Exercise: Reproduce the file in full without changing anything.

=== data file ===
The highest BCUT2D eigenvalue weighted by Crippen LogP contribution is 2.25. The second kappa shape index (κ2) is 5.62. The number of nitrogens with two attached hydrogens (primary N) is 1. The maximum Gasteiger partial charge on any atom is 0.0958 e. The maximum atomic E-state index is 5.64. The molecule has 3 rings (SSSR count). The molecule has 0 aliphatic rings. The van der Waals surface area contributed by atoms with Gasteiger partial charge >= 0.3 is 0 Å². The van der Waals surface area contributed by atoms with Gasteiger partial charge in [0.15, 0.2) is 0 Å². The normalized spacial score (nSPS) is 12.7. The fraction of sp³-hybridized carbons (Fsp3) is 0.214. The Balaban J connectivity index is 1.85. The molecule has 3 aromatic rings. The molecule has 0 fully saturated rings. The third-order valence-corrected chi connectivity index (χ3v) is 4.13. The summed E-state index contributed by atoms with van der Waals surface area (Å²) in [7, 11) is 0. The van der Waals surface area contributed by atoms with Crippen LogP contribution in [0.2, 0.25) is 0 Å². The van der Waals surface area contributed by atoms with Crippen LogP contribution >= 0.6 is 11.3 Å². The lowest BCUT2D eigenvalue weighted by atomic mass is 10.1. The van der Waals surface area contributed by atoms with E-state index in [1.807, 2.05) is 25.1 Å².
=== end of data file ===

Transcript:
The highest BCUT2D eigenvalue weighted by Crippen LogP contribution is 2.25. The second kappa shape index (κ2) is 5.62. The number of nitrogens with two attached hydrogens (primary N) is 1. The maximum Gasteiger partial charge on any atom is 0.0958 e. The maximum atomic E-state index is 5.64. The molecule has 3 rings (SSSR count). The molecule has 0 aliphatic rings. The van der Waals surface area contributed by atoms with Gasteiger partial charge >= 0.3 is 0 Å². The van der Waals surface area contributed by atoms with Gasteiger partial charge in [0.15, 0.2) is 0 Å². The normalized spacial score (nSPS) is 12.7. The fraction of sp³-hybridized carbons (Fsp3) is 0.214. The Balaban J connectivity index is 1.85. The molecule has 3 aromatic rings. The molecule has 0 fully saturated rings. The third-order valence-corrected chi connectivity index (χ3v) is 4.13. The summed E-state index contributed by atoms with van der Waals surface area (Å²) in [7, 11) is 0. The van der Waals surface area contributed by atoms with Crippen LogP contribution in [0.2, 0.25) is 0 Å². The van der Waals surface area contributed by atoms with Crippen LogP contribution >= 0.6 is 11.3 Å². The lowest BCUT2D eigenvalue weighted by atomic mass is 10.1. The van der Waals surface area contributed by atoms with E-state index in [1.807, 2.05) is 25.1 Å².